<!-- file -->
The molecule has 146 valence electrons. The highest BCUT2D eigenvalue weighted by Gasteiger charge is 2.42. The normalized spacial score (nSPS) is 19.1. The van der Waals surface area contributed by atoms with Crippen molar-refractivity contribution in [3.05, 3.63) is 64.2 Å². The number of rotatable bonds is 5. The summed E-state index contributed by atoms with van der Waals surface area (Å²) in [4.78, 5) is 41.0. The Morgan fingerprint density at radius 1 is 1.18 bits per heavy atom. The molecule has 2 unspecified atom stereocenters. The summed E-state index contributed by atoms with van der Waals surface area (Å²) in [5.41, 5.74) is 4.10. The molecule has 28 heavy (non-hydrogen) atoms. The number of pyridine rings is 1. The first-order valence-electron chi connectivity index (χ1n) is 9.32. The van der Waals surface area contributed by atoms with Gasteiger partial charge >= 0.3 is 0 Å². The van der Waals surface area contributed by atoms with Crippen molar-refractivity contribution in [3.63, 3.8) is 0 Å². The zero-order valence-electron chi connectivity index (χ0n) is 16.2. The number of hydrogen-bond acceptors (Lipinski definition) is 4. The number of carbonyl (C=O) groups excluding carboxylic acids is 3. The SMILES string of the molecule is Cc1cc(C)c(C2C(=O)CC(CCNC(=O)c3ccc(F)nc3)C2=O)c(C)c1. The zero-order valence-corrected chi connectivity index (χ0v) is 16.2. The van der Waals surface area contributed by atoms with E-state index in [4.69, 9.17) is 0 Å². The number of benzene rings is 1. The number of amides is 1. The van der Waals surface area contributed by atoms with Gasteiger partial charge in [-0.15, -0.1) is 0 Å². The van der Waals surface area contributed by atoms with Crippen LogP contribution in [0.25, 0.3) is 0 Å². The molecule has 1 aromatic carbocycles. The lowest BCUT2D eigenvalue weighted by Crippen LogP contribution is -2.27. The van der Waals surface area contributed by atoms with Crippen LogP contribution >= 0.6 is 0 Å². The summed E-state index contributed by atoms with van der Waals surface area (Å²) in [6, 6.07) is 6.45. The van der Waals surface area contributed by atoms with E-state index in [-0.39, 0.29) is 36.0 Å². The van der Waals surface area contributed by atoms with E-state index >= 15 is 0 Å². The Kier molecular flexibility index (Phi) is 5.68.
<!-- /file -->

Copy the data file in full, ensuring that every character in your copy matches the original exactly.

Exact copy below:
The molecule has 146 valence electrons. The highest BCUT2D eigenvalue weighted by Gasteiger charge is 2.42. The normalized spacial score (nSPS) is 19.1. The van der Waals surface area contributed by atoms with Crippen molar-refractivity contribution in [3.05, 3.63) is 64.2 Å². The number of rotatable bonds is 5. The summed E-state index contributed by atoms with van der Waals surface area (Å²) in [4.78, 5) is 41.0. The Morgan fingerprint density at radius 1 is 1.18 bits per heavy atom. The molecule has 2 unspecified atom stereocenters. The summed E-state index contributed by atoms with van der Waals surface area (Å²) in [5.41, 5.74) is 4.10. The molecule has 28 heavy (non-hydrogen) atoms. The number of pyridine rings is 1. The first-order valence-electron chi connectivity index (χ1n) is 9.32. The van der Waals surface area contributed by atoms with Gasteiger partial charge >= 0.3 is 0 Å². The van der Waals surface area contributed by atoms with Crippen molar-refractivity contribution in [3.63, 3.8) is 0 Å². The zero-order valence-electron chi connectivity index (χ0n) is 16.2. The number of hydrogen-bond acceptors (Lipinski definition) is 4. The number of carbonyl (C=O) groups excluding carboxylic acids is 3. The SMILES string of the molecule is Cc1cc(C)c(C2C(=O)CC(CCNC(=O)c3ccc(F)nc3)C2=O)c(C)c1. The zero-order valence-corrected chi connectivity index (χ0v) is 16.2. The van der Waals surface area contributed by atoms with E-state index in [4.69, 9.17) is 0 Å². The number of benzene rings is 1. The number of amides is 1. The van der Waals surface area contributed by atoms with Gasteiger partial charge in [-0.15, -0.1) is 0 Å². The van der Waals surface area contributed by atoms with Crippen LogP contribution in [0.25, 0.3) is 0 Å². The molecule has 1 aromatic carbocycles. The lowest BCUT2D eigenvalue weighted by Crippen LogP contribution is -2.27. The van der Waals surface area contributed by atoms with Crippen LogP contribution >= 0.6 is 0 Å². The summed E-state index contributed by atoms with van der Waals surface area (Å²) in [6, 6.07) is 6.45. The van der Waals surface area contributed by atoms with E-state index in [-0.39, 0.29) is 36.0 Å². The van der Waals surface area contributed by atoms with E-state index >= 15 is 0 Å². The Kier molecular flexibility index (Phi) is 5.68.